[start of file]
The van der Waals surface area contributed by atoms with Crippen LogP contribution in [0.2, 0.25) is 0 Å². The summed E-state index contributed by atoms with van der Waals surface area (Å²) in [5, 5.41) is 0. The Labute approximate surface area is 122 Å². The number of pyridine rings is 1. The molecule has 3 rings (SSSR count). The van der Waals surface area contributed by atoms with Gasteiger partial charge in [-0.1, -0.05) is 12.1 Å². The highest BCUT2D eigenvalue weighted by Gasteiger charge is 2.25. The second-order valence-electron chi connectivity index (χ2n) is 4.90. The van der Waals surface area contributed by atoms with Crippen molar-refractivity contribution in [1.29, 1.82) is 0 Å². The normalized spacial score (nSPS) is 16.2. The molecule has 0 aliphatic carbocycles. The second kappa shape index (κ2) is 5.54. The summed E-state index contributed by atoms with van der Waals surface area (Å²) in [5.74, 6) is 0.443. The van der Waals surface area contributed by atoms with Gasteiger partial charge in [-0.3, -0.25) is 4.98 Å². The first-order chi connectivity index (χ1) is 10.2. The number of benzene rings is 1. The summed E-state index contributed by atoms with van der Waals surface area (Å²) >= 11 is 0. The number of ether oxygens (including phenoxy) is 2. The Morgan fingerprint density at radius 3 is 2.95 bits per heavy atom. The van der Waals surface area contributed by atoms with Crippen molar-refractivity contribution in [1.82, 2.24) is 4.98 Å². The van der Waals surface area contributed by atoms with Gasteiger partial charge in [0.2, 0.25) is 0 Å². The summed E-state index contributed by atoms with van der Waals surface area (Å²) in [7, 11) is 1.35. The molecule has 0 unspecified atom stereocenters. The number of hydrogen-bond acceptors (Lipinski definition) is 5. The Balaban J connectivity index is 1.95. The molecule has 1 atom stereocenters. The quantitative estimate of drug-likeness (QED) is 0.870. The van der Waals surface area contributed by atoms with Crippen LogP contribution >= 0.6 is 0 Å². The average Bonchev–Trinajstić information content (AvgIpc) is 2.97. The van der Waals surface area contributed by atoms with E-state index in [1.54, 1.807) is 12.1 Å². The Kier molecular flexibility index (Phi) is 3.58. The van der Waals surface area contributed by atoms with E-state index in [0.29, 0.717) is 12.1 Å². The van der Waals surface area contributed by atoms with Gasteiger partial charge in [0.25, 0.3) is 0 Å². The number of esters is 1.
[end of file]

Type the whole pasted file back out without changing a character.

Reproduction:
The van der Waals surface area contributed by atoms with Crippen LogP contribution in [0.2, 0.25) is 0 Å². The summed E-state index contributed by atoms with van der Waals surface area (Å²) in [5, 5.41) is 0. The Labute approximate surface area is 122 Å². The number of pyridine rings is 1. The molecule has 3 rings (SSSR count). The van der Waals surface area contributed by atoms with Gasteiger partial charge in [-0.1, -0.05) is 12.1 Å². The highest BCUT2D eigenvalue weighted by Gasteiger charge is 2.25. The second-order valence-electron chi connectivity index (χ2n) is 4.90. The van der Waals surface area contributed by atoms with Crippen molar-refractivity contribution in [1.29, 1.82) is 0 Å². The normalized spacial score (nSPS) is 16.2. The molecule has 0 aliphatic carbocycles. The second kappa shape index (κ2) is 5.54. The summed E-state index contributed by atoms with van der Waals surface area (Å²) in [5.74, 6) is 0.443. The van der Waals surface area contributed by atoms with Gasteiger partial charge in [-0.3, -0.25) is 4.98 Å². The first-order chi connectivity index (χ1) is 10.2. The number of benzene rings is 1. The summed E-state index contributed by atoms with van der Waals surface area (Å²) >= 11 is 0. The number of ether oxygens (including phenoxy) is 2. The Morgan fingerprint density at radius 3 is 2.95 bits per heavy atom. The van der Waals surface area contributed by atoms with Crippen molar-refractivity contribution in [1.82, 2.24) is 4.98 Å². The van der Waals surface area contributed by atoms with Gasteiger partial charge in [0.2, 0.25) is 0 Å². The summed E-state index contributed by atoms with van der Waals surface area (Å²) in [7, 11) is 1.35. The molecule has 0 unspecified atom stereocenters. The number of hydrogen-bond acceptors (Lipinski definition) is 5. The Balaban J connectivity index is 1.95. The molecule has 1 atom stereocenters. The quantitative estimate of drug-likeness (QED) is 0.870. The van der Waals surface area contributed by atoms with Crippen LogP contribution >= 0.6 is 0 Å². The average Bonchev–Trinajstić information content (AvgIpc) is 2.97. The van der Waals surface area contributed by atoms with E-state index in [1.54, 1.807) is 12.1 Å². The Kier molecular flexibility index (Phi) is 3.58. The van der Waals surface area contributed by atoms with E-state index in [0.29, 0.717) is 12.1 Å². The van der Waals surface area contributed by atoms with Gasteiger partial charge in [0.25, 0.3) is 0 Å². The number of esters is 1.